Receiving Comfort From WWE Superstars

By Josanda Addo


Cricket Wireless provided me with the opportunity to meet WWE superstars virtually for

free. Usually meet and greets are done in person, but social distancing protocols were instated.Stars would often announce meet and greets randomly, and it would be a race to get a ticket before they sold out. I was fortunate enough to talk with two of my favorite superstars, Kofi Kingston and Bayley, and was able to tell them how thankful I am for their hard work. They gave me motivation to work hard, stay focused, and to continue pursuing my dreams.



Kofi Kingston made history last year, becoming the first ever WWE Champion of African

origin. Specifically, he was born in Kumasi, Ghana. To give some insight as to how monumental this is: hundreds of thousands of people aspire to one day have this honor, but only a little more than 50 people have ever held this title. As an African American woman with Ghanian ancestry, it was very inspirational to see someone like me achieve the greatest honor in the wrestling industry. When I revealed that, he looked absolutely delighted. Watching his journey and seeing the amount of years it took him to achieve such a monumental goal made me realize that resilience is everything. “Without you, without the support of everybody, the moment would not have happened. It wasn’t just me, it was all of us,” Kingston said.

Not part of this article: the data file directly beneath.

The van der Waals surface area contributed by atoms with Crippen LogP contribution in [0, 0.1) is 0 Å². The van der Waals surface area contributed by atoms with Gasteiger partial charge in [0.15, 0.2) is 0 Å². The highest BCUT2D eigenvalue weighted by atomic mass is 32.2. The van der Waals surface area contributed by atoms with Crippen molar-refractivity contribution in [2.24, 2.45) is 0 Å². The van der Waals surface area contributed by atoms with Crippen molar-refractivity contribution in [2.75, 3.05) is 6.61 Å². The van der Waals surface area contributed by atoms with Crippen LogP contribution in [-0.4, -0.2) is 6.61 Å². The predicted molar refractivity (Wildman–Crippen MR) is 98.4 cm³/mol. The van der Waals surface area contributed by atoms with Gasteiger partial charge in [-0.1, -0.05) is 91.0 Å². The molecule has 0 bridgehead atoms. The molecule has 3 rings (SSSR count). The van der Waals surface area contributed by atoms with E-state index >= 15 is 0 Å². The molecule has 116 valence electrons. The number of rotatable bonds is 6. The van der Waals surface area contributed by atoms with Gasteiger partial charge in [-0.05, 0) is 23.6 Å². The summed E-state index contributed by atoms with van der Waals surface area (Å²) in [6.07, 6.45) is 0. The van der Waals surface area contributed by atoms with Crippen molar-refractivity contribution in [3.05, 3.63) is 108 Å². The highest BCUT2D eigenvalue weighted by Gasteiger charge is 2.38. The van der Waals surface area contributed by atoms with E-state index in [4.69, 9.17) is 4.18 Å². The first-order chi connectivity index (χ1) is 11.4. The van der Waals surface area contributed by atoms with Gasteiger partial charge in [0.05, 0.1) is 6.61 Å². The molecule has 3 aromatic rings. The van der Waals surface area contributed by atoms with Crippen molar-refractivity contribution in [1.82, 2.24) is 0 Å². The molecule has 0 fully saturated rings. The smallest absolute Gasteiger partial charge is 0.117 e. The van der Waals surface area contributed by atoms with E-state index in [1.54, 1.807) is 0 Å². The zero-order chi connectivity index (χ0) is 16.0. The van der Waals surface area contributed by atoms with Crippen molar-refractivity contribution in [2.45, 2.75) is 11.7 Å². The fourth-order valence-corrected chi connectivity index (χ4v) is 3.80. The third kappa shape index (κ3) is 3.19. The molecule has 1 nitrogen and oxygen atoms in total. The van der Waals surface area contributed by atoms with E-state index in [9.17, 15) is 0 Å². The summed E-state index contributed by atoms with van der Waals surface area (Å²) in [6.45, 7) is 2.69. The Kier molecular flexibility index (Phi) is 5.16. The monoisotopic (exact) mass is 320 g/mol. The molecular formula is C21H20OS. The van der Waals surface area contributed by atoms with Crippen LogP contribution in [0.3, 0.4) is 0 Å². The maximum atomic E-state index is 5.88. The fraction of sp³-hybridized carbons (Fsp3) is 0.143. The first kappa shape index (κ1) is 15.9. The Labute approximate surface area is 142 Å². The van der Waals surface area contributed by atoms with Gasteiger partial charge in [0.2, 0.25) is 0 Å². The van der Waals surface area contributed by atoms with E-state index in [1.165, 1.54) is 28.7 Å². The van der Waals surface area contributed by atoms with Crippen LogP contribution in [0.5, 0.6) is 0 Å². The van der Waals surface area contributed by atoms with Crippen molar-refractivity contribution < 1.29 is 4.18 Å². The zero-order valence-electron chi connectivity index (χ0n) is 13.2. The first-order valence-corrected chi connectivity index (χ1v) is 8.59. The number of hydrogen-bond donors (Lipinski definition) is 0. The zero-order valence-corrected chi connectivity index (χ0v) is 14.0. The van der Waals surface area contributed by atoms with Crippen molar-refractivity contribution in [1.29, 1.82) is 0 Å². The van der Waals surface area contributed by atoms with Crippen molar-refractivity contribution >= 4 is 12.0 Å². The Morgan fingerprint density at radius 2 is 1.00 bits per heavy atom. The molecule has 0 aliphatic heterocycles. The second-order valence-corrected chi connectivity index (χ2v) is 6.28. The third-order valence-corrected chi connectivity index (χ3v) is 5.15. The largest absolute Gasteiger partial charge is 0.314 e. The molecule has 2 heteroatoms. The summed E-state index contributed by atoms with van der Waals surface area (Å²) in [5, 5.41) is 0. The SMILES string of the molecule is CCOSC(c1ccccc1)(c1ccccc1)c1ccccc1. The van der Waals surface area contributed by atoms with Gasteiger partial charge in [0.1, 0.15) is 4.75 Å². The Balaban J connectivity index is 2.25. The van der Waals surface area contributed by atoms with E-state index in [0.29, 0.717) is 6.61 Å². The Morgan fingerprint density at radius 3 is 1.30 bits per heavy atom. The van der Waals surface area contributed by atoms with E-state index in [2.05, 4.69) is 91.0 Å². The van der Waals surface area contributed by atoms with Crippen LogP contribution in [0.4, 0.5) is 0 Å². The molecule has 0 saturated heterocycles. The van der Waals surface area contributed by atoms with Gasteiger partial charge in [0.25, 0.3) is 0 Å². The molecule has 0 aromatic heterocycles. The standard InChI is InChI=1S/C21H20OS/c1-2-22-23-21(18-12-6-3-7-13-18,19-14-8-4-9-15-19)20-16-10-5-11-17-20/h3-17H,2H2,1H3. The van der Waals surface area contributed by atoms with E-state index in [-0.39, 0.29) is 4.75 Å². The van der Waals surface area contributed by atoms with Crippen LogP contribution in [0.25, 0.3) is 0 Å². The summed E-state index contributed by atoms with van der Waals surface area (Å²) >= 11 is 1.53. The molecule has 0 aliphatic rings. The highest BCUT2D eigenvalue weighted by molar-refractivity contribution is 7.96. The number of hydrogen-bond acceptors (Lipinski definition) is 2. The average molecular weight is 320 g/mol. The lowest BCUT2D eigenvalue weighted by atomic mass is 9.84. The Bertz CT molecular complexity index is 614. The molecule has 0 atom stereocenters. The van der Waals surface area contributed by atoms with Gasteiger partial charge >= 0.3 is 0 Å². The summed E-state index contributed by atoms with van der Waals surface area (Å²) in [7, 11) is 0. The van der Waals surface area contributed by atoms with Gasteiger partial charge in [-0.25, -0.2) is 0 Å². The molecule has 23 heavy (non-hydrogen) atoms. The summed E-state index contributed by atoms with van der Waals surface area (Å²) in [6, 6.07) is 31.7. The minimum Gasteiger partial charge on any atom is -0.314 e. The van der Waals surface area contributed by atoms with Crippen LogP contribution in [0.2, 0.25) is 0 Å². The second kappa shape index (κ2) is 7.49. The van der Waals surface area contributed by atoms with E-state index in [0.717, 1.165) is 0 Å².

Bayley currently has the longest Smackdown Women’s Title reign in history. She has

held the title for over a year, which is a huge achievement. There could not have been a better time for me to meet her than when I did. I have always liked her, but she has grown on me even more since her title reign began. I asked her for words of encouragement, as I was having a hard time dealing with some personal issues. She said, “I know times can get hard, especially during these days, but it’s when we have to dig deeper and find the core of us. There’s so much more to us than what we let ourselves see.”

These words resonated with me deeply, and I hope it will reach at least one person that is reading this as well.

I was debating on whether or not it would be worth writing this article. “Nobody really watches WWE these days, it’s not mainstream anymore,” I told myself. If I had a dollar for every time someone told me that pro wrestling was fake, I would be the richest person that I know. Although this is somewhat true, I decided that I should not feel ashamed about what entertains me. I’m learning to be more open about what I find enjoyable, and not caring about negative things people have to say about me. Given the current times that we live in, it is necessary to spread positive messages and good vibes whenever I can.



21 views0 comments

Recent Posts

See All

Humans of Vandy: Loveis Jackson

Sarah Beth Huntley There are two things that stuck out to me when interviewing Loveis Jackson, a senior and president of Vanderbilt’s Black Student Association (BSA). The first was a quote I couldn’t

  • Black Instagram Icon
  • Black YouTube Icon

©2021 by Vanderbilt New Dawn